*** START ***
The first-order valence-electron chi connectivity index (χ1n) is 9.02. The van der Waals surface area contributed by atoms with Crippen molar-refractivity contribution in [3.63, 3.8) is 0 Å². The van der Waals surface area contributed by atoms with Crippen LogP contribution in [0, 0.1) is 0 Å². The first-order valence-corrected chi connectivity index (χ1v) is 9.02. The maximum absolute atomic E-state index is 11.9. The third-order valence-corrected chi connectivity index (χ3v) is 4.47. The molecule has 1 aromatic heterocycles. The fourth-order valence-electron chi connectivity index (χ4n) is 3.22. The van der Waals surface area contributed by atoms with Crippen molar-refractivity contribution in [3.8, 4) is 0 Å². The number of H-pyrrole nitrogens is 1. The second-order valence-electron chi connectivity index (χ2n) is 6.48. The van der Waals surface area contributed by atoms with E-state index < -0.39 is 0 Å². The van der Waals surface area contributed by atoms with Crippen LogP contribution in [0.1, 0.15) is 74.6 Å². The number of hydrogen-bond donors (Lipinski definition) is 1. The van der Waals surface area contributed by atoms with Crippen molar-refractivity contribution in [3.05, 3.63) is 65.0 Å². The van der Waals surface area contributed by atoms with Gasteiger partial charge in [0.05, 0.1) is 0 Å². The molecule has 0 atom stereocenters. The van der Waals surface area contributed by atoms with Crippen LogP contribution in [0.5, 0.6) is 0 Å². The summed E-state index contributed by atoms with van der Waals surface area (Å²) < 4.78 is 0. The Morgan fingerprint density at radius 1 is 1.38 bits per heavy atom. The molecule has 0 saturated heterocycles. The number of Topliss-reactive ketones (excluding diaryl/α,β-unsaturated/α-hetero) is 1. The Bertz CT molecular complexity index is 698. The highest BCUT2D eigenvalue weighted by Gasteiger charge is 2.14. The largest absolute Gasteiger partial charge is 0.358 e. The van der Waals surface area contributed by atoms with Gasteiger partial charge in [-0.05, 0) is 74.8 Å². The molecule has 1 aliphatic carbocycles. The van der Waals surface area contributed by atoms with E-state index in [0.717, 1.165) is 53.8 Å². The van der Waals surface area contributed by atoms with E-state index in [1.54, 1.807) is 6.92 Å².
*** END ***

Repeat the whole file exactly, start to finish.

The first-order valence-electron chi connectivity index (χ1n) is 9.02. The van der Waals surface area contributed by atoms with Crippen molar-refractivity contribution in [3.63, 3.8) is 0 Å². The van der Waals surface area contributed by atoms with Crippen LogP contribution in [0, 0.1) is 0 Å². The first-order valence-corrected chi connectivity index (χ1v) is 9.02. The maximum absolute atomic E-state index is 11.9. The third-order valence-corrected chi connectivity index (χ3v) is 4.47. The molecule has 1 aromatic heterocycles. The fourth-order valence-electron chi connectivity index (χ4n) is 3.22. The van der Waals surface area contributed by atoms with Crippen molar-refractivity contribution in [3.8, 4) is 0 Å². The number of H-pyrrole nitrogens is 1. The second-order valence-electron chi connectivity index (χ2n) is 6.48. The van der Waals surface area contributed by atoms with E-state index < -0.39 is 0 Å². The van der Waals surface area contributed by atoms with Crippen LogP contribution in [0.1, 0.15) is 74.6 Å². The number of hydrogen-bond donors (Lipinski definition) is 1. The van der Waals surface area contributed by atoms with Crippen molar-refractivity contribution in [3.05, 3.63) is 65.0 Å². The van der Waals surface area contributed by atoms with Gasteiger partial charge in [0.05, 0.1) is 0 Å². The molecule has 0 atom stereocenters. The van der Waals surface area contributed by atoms with Crippen LogP contribution in [0.5, 0.6) is 0 Å². The summed E-state index contributed by atoms with van der Waals surface area (Å²) < 4.78 is 0. The Morgan fingerprint density at radius 1 is 1.38 bits per heavy atom. The molecule has 0 saturated heterocycles. The number of Topliss-reactive ketones (excluding diaryl/α,β-unsaturated/α-hetero) is 1. The Bertz CT molecular complexity index is 698. The highest BCUT2D eigenvalue weighted by Gasteiger charge is 2.14. The largest absolute Gasteiger partial charge is 0.358 e. The van der Waals surface area contributed by atoms with Gasteiger partial charge in [-0.05, 0) is 74.8 Å². The molecule has 1 aliphatic carbocycles. The van der Waals surface area contributed by atoms with E-state index in [0.717, 1.165) is 53.8 Å². The van der Waals surface area contributed by atoms with E-state index in [1.54, 1.807) is 6.92 Å².